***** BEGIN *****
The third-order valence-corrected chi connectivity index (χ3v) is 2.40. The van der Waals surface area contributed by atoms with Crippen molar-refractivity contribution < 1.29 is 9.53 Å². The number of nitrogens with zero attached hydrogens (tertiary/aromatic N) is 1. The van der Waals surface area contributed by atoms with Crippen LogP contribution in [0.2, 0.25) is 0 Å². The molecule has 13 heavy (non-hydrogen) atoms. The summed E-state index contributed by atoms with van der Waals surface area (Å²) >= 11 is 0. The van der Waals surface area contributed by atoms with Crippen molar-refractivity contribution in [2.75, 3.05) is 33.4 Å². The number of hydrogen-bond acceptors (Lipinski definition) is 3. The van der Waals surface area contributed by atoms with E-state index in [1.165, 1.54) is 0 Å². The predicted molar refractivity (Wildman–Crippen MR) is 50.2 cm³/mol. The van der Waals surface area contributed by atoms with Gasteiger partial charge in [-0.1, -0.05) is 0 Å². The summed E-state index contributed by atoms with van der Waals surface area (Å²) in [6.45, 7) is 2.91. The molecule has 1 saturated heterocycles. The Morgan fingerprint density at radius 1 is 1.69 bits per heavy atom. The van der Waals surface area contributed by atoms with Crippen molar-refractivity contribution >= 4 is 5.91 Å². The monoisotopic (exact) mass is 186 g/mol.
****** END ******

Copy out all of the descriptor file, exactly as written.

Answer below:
The third-order valence-corrected chi connectivity index (χ3v) is 2.40. The van der Waals surface area contributed by atoms with Crippen molar-refractivity contribution < 1.29 is 9.53 Å². The number of nitrogens with zero attached hydrogens (tertiary/aromatic N) is 1. The van der Waals surface area contributed by atoms with Crippen LogP contribution in [0.2, 0.25) is 0 Å². The molecule has 13 heavy (non-hydrogen) atoms. The summed E-state index contributed by atoms with van der Waals surface area (Å²) >= 11 is 0. The van der Waals surface area contributed by atoms with Crippen molar-refractivity contribution in [2.75, 3.05) is 33.4 Å². The number of hydrogen-bond acceptors (Lipinski definition) is 3. The van der Waals surface area contributed by atoms with E-state index in [1.165, 1.54) is 0 Å². The predicted molar refractivity (Wildman–Crippen MR) is 50.2 cm³/mol. The van der Waals surface area contributed by atoms with Gasteiger partial charge in [-0.1, -0.05) is 0 Å². The summed E-state index contributed by atoms with van der Waals surface area (Å²) in [6.45, 7) is 2.91. The molecule has 1 saturated heterocycles. The Morgan fingerprint density at radius 1 is 1.69 bits per heavy atom. The van der Waals surface area contributed by atoms with Crippen molar-refractivity contribution >= 4 is 5.91 Å². The monoisotopic (exact) mass is 186 g/mol.